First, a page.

Local artistes unhappy

artistsBy Mohalenyane Phakela

MASERU — Lesotho Music Rights Association (LMRA) feels it is unfair for organisers of the Morija Arts and Cultural Festival to field more foreign musicians than local artistes.

LMRA said it was unfairly treated by MMA during selection the list of artistes to perform at the Morija Arts and Cultural Festival which started in August and ends next Sunday.

“We fail to understand why there are more foreign musicians than our own on the festival’s line-up while the event should be about Basotho culture and arts,” said out Nyakanyaka Makakole speaking on behalf of LMRA.

“SA artistes are given priority over us as they are paid higher rates yet we share the same stage. It is totally unfair!”

Makakole also said they had to ask the Minister of Tourism ‘Mamahele Radebe to intervene.

They reached the conclusion that since the festival is about to start there was no time to revise the line-up so they would have a proper meeting after the ceremony but they were allowed to add four more local artistes.

On the other hand, MMA says the allegations are unfairly presented and they tarnish their image.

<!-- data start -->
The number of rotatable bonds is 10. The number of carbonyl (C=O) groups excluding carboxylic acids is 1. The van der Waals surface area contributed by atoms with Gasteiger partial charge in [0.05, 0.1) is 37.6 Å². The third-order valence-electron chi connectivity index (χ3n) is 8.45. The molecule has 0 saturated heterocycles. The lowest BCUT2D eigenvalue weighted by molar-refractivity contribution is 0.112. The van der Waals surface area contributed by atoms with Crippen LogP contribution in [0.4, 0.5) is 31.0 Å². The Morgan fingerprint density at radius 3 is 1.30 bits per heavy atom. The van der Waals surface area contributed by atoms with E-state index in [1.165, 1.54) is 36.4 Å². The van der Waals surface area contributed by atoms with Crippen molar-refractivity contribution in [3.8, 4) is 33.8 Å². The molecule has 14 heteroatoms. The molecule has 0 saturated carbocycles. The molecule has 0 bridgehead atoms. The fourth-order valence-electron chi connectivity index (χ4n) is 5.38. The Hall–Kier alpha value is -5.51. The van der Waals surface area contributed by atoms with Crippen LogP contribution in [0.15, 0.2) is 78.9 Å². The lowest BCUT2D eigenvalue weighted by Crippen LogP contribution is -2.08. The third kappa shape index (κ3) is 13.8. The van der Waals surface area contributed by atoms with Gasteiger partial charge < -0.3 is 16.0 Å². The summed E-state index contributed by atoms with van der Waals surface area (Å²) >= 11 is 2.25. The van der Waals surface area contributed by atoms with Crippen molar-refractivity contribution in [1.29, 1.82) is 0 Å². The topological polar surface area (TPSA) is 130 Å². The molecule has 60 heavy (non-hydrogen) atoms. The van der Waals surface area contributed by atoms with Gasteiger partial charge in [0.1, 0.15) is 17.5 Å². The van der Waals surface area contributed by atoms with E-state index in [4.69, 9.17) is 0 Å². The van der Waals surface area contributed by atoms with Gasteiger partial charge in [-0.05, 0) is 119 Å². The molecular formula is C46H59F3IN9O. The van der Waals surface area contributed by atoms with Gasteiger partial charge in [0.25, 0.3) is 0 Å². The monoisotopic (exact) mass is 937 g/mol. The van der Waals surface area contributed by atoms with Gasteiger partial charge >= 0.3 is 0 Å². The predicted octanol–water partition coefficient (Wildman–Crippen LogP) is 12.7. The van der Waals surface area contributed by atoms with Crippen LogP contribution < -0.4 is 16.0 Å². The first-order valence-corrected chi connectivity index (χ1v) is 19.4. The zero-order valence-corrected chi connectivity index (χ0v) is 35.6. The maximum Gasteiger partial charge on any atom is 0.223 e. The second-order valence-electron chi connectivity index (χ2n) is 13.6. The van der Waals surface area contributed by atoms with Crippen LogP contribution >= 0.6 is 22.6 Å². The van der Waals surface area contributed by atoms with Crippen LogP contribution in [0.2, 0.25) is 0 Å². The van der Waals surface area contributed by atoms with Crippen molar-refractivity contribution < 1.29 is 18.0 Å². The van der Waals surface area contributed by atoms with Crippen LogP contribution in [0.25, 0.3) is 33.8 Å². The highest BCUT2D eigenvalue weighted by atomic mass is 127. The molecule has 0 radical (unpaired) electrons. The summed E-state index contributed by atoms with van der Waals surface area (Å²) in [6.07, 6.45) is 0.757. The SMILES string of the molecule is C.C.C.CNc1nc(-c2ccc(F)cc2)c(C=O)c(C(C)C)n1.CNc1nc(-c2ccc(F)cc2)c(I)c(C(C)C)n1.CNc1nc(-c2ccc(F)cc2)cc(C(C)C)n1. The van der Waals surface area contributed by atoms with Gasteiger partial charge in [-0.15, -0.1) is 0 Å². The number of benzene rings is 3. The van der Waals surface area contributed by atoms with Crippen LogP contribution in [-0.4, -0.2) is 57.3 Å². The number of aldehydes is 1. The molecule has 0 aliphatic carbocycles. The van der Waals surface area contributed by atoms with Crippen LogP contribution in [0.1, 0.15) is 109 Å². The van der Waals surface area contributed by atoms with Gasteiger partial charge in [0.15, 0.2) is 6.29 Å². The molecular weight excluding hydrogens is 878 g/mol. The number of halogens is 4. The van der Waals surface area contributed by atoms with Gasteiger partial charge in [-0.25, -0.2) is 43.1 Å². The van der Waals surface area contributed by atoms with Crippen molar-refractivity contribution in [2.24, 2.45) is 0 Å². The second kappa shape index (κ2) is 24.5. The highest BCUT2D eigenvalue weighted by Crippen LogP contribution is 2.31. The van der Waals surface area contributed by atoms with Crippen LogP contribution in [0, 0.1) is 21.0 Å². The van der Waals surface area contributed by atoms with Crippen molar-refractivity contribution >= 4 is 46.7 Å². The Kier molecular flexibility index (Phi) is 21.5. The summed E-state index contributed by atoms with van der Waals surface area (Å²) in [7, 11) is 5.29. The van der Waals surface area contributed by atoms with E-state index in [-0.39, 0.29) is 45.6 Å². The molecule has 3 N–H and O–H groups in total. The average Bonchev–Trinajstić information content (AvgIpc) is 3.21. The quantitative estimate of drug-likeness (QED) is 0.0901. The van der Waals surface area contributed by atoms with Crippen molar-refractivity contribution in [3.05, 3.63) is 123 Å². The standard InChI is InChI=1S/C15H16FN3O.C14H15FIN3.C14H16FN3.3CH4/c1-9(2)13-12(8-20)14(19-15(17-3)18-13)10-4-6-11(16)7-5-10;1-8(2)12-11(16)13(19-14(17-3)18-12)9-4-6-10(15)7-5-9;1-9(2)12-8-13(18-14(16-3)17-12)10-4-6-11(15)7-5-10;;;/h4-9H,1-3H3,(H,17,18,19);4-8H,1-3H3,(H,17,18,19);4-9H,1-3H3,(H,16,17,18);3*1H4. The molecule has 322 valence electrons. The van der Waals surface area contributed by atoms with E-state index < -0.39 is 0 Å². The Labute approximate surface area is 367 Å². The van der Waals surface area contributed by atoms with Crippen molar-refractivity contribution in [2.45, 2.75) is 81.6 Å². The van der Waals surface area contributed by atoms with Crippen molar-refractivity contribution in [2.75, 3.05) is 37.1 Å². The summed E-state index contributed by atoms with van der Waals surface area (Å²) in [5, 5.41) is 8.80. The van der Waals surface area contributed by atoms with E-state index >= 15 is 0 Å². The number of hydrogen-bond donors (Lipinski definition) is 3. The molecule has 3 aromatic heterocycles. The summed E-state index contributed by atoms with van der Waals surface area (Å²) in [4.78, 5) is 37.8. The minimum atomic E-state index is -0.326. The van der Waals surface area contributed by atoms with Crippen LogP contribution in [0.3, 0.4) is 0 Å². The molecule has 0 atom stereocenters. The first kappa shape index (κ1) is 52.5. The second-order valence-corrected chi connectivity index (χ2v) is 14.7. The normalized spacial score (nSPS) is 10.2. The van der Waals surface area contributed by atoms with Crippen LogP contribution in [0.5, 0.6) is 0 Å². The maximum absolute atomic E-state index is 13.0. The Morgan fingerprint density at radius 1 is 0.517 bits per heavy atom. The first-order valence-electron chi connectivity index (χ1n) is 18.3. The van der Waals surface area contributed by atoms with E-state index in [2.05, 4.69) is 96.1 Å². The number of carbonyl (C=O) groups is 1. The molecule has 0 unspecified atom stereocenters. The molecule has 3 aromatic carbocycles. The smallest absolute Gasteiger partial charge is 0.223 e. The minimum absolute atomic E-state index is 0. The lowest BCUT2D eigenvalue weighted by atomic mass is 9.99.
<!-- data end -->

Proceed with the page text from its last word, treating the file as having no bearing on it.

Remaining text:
“It has always been our priority to showcase and highlight the best of arts and music performances in Lesotho ever since the beginning of the festival in 1999.

“The overwhelming proportion of performers are Basotho,” the museum’s media relations officer Makhozi Foko said.

“MMA’s commitment to local arts, culture and music is very extensive therefore we have to make painful choices when trying to balance the expectations of the sponsors, partners, the community and the festival’s management.

“Because of deficiency in resources this year we will not be able to cater for famo as we wished but the partners decided to divert their focus on other genres on music.

“Only Puseletso Seema and Mothae will perform (famo) because we could not devote our resources a larger list of famo artistes though it was our desire.”

He added: “But then Lesotho is not an island. We need to challenge ourselves by bringing talents from a wider region so as to understand and celebrate their cultures as they somehow interact with ours.

“We also need to expose our talent to foreigners and learn from them.

“We do not pay artistes in relation to their country of origin, but they are paid according to the standards of their craft.

“We do not discriminate against local talent; eight of twelve performers in different categories are Basotho.

“What needs to be done is the examination of ways to improve the sustainability of cultural industries in Lesotho by our stakeholders, a theme being explored in South Africa,” Foko said.

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